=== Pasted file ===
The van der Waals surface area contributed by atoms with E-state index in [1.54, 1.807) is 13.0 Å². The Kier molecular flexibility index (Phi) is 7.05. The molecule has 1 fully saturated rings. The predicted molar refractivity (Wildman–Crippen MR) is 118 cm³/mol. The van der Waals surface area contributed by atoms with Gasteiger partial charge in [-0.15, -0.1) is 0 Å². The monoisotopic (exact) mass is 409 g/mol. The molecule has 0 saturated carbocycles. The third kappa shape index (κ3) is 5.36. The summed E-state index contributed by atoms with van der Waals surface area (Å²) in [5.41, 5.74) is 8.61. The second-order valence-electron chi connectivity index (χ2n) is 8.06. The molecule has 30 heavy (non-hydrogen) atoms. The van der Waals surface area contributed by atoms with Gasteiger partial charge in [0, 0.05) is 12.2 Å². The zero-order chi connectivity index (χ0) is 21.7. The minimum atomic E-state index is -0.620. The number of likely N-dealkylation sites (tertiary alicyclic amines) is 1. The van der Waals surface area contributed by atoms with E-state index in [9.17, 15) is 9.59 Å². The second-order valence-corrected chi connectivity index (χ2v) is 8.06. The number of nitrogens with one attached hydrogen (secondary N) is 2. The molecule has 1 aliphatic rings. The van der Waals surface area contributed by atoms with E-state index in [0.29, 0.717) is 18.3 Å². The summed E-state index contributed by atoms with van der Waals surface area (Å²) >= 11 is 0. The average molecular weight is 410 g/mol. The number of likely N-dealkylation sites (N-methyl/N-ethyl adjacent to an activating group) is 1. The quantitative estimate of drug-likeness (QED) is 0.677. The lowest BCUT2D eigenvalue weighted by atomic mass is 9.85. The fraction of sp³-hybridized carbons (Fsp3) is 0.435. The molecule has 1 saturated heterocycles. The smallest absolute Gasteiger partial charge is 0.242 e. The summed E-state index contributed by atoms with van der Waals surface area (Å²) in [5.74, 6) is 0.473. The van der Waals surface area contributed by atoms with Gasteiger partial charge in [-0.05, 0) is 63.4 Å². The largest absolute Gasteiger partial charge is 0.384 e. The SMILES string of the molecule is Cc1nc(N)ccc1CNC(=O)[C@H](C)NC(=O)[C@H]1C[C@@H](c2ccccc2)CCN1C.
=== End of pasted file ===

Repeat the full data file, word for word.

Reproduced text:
The van der Waals surface area contributed by atoms with E-state index in [1.54, 1.807) is 13.0 Å². The Kier molecular flexibility index (Phi) is 7.05. The molecule has 1 fully saturated rings. The predicted molar refractivity (Wildman–Crippen MR) is 118 cm³/mol. The van der Waals surface area contributed by atoms with Gasteiger partial charge in [-0.15, -0.1) is 0 Å². The monoisotopic (exact) mass is 409 g/mol. The molecule has 0 saturated carbocycles. The third kappa shape index (κ3) is 5.36. The summed E-state index contributed by atoms with van der Waals surface area (Å²) in [5.41, 5.74) is 8.61. The second-order valence-electron chi connectivity index (χ2n) is 8.06. The molecule has 30 heavy (non-hydrogen) atoms. The van der Waals surface area contributed by atoms with Gasteiger partial charge in [0, 0.05) is 12.2 Å². The zero-order chi connectivity index (χ0) is 21.7. The minimum atomic E-state index is -0.620. The number of likely N-dealkylation sites (tertiary alicyclic amines) is 1. The van der Waals surface area contributed by atoms with E-state index in [9.17, 15) is 9.59 Å². The second-order valence-corrected chi connectivity index (χ2v) is 8.06. The number of nitrogens with one attached hydrogen (secondary N) is 2. The molecule has 1 aliphatic rings. The van der Waals surface area contributed by atoms with E-state index in [0.29, 0.717) is 18.3 Å². The summed E-state index contributed by atoms with van der Waals surface area (Å²) >= 11 is 0. The average molecular weight is 410 g/mol. The number of likely N-dealkylation sites (N-methyl/N-ethyl adjacent to an activating group) is 1. The quantitative estimate of drug-likeness (QED) is 0.677. The lowest BCUT2D eigenvalue weighted by atomic mass is 9.85. The fraction of sp³-hybridized carbons (Fsp3) is 0.435. The molecule has 1 saturated heterocycles. The smallest absolute Gasteiger partial charge is 0.242 e. The summed E-state index contributed by atoms with van der Waals surface area (Å²) in [5.74, 6) is 0.473. The van der Waals surface area contributed by atoms with Gasteiger partial charge in [-0.05, 0) is 63.4 Å². The largest absolute Gasteiger partial charge is 0.384 e. The SMILES string of the molecule is Cc1nc(N)ccc1CNC(=O)[C@H](C)NC(=O)[C@H]1C[C@@H](c2ccccc2)CCN1C.